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The Development of Strategic Thought in South Africa’s Civic Movements, 1977–1990

Chapter
Part of the International Political Economy Series book series (IPES)

Abstract

This chapter is concerned with one aspect of the recent history of civic organization in South Africa: the development of a distinctively civic strategy, that is a conscious strategy of mobilizing and organizing around civic issues to achieve broader goals. South Africa has a long history of civic-type organizations employing a range of tactics around civic issues, but only in the 1980s were civic struggles so clearly and widely understood in terms of a broad and often explicit strategy. Protests against rent increases or the demolition of shacks were not simply concerned with stopping these particular grievances. Rather, civic leaders understood action around civic issues in terms of a broader strategic framework, with the goal of effecting fundamental shifts in patterns of political mobilization and, ultimately, the transformation of the political system and urban political economy. From a different perspective, therefore, civic struggles represented one strategy employed in broader struggles for change.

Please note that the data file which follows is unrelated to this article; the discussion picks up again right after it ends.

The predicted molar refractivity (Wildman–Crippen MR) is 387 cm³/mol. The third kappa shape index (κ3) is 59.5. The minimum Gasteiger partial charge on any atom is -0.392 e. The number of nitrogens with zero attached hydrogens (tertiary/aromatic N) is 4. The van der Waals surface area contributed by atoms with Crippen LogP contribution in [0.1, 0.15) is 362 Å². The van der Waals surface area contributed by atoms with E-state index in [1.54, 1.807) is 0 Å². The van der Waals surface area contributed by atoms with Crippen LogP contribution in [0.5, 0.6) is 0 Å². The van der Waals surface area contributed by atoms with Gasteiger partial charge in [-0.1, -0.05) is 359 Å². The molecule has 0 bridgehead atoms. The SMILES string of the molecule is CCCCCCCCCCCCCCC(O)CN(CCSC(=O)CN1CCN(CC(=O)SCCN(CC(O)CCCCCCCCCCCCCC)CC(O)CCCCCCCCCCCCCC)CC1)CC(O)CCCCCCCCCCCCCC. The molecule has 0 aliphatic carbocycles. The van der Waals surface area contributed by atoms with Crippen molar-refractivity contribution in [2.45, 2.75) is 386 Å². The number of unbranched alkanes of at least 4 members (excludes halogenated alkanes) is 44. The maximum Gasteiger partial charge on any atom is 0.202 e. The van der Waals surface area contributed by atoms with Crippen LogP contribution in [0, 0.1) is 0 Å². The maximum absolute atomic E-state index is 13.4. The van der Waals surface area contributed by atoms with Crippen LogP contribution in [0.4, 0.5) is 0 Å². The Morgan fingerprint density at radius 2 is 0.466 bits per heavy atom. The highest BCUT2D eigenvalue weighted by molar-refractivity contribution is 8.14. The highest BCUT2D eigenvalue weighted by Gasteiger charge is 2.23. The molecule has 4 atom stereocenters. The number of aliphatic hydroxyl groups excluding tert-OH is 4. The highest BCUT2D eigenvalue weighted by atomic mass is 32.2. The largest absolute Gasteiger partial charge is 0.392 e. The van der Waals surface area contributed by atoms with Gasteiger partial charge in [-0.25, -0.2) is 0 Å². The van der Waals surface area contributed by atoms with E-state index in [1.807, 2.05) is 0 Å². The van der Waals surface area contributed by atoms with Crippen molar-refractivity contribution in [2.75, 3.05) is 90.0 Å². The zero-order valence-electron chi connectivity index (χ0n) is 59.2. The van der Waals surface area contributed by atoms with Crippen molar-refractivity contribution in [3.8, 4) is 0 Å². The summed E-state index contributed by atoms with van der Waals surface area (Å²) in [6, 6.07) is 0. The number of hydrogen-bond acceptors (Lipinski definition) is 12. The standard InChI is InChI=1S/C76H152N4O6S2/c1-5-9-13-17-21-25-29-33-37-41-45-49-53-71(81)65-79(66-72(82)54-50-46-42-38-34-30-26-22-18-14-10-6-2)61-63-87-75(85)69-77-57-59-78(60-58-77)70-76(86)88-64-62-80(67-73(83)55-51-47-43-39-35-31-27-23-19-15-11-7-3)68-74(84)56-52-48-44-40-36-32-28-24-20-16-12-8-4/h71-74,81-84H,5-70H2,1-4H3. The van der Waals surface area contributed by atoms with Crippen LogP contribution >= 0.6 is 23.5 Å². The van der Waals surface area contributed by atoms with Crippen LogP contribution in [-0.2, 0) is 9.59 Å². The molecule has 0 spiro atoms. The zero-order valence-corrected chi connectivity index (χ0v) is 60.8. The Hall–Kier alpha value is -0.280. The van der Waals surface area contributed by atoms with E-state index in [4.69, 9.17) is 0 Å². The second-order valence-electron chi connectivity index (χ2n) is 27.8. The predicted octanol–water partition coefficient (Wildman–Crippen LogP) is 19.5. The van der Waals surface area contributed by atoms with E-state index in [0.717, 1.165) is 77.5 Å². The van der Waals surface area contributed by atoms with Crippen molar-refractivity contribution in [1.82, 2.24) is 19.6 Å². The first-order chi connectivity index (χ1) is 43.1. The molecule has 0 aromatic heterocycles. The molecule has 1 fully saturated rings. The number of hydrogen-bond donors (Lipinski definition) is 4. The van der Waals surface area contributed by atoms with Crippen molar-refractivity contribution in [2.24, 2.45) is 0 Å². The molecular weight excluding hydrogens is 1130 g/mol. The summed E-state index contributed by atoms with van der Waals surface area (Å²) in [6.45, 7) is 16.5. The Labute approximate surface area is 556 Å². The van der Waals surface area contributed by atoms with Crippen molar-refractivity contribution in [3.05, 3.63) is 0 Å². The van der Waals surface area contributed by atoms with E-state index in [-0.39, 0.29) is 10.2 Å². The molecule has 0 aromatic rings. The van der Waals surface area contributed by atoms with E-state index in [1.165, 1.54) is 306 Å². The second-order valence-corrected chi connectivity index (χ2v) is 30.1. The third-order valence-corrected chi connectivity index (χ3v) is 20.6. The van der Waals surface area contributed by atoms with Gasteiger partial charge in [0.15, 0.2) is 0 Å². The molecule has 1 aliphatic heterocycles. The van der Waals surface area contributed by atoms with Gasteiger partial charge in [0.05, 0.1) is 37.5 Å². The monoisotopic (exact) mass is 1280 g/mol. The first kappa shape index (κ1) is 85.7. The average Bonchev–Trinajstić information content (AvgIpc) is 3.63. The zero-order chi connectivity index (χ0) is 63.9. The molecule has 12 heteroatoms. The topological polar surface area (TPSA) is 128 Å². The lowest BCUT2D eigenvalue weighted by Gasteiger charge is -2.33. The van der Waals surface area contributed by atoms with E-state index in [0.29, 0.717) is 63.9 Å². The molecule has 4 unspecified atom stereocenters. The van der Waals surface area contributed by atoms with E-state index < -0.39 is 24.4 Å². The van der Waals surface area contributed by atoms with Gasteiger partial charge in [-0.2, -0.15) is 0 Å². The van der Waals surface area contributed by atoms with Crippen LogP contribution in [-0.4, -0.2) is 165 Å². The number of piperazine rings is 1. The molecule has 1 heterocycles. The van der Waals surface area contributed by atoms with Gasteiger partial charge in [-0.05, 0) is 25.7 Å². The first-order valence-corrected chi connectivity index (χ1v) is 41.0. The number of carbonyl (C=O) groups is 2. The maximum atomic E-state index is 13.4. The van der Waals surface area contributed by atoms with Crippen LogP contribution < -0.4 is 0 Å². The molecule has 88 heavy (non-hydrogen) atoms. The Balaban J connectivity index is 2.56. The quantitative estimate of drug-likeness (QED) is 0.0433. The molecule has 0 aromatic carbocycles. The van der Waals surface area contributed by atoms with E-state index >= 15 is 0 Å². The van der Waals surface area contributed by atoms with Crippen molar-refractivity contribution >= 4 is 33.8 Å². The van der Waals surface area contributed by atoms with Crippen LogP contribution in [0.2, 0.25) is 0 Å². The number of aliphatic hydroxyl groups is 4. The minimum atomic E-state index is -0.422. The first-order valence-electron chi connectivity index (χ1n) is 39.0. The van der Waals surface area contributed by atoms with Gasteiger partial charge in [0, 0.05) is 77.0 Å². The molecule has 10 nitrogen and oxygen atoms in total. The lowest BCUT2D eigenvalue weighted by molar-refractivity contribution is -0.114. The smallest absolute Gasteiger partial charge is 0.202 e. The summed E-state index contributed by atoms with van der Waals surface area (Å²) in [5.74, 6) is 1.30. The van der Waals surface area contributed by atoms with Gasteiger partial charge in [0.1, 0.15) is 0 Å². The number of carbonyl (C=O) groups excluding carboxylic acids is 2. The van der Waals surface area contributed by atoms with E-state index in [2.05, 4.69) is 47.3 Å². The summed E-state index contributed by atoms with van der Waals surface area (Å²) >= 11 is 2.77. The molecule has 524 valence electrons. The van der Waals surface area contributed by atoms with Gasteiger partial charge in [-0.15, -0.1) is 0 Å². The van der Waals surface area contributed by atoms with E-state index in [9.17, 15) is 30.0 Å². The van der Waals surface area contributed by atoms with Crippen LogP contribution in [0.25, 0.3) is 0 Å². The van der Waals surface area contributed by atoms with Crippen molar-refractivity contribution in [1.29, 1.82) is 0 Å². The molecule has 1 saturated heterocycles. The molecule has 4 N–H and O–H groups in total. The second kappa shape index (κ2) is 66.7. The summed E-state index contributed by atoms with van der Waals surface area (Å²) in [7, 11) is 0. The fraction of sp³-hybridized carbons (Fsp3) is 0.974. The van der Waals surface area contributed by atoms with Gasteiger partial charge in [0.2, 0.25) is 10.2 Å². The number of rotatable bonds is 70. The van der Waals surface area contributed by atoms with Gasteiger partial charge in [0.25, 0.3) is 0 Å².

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© Palgrave Macmillan, a division of Macmillan Publishers Limited 2000

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